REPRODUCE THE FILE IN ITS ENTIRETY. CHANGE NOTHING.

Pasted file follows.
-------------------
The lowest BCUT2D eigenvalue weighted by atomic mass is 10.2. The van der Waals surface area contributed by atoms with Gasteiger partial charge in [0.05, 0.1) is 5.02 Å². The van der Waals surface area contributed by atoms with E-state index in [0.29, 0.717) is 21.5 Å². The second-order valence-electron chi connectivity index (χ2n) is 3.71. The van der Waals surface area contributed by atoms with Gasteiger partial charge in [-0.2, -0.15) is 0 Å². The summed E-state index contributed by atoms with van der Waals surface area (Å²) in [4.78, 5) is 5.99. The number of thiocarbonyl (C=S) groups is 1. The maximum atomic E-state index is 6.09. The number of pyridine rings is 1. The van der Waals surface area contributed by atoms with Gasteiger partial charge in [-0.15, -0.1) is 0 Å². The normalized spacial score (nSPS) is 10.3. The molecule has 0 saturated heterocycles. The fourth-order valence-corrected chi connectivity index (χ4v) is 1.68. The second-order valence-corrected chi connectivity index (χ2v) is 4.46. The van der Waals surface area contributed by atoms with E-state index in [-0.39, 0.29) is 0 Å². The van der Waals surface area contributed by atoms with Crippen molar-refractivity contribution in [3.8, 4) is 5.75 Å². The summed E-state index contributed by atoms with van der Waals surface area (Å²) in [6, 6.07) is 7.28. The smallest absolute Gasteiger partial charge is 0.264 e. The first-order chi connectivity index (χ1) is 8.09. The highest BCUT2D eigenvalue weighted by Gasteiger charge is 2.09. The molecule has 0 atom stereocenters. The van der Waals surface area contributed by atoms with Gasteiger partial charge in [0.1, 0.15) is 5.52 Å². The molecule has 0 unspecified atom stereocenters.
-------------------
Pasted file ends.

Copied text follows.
The lowest BCUT2D eigenvalue weighted by atomic mass is 10.2. The van der Waals surface area contributed by atoms with Gasteiger partial charge in [0.05, 0.1) is 5.02 Å². The van der Waals surface area contributed by atoms with E-state index in [0.29, 0.717) is 21.5 Å². The second-order valence-electron chi connectivity index (χ2n) is 3.71. The van der Waals surface area contributed by atoms with Gasteiger partial charge in [-0.2, -0.15) is 0 Å². The summed E-state index contributed by atoms with van der Waals surface area (Å²) in [4.78, 5) is 5.99. The number of thiocarbonyl (C=S) groups is 1. The maximum atomic E-state index is 6.09. The number of pyridine rings is 1. The van der Waals surface area contributed by atoms with Gasteiger partial charge in [-0.15, -0.1) is 0 Å². The normalized spacial score (nSPS) is 10.3. The molecule has 0 saturated heterocycles. The fourth-order valence-corrected chi connectivity index (χ4v) is 1.68. The second-order valence-corrected chi connectivity index (χ2v) is 4.46. The van der Waals surface area contributed by atoms with E-state index in [-0.39, 0.29) is 0 Å². The van der Waals surface area contributed by atoms with Crippen molar-refractivity contribution in [3.8, 4) is 5.75 Å². The summed E-state index contributed by atoms with van der Waals surface area (Å²) in [6, 6.07) is 7.28. The smallest absolute Gasteiger partial charge is 0.264 e. The first-order chi connectivity index (χ1) is 8.09. The highest BCUT2D eigenvalue weighted by Gasteiger charge is 2.09. The molecule has 0 atom stereocenters. The van der Waals surface area contributed by atoms with Gasteiger partial charge in [0.1, 0.15) is 5.52 Å². The molecule has 0 unspecified atom stereocenters.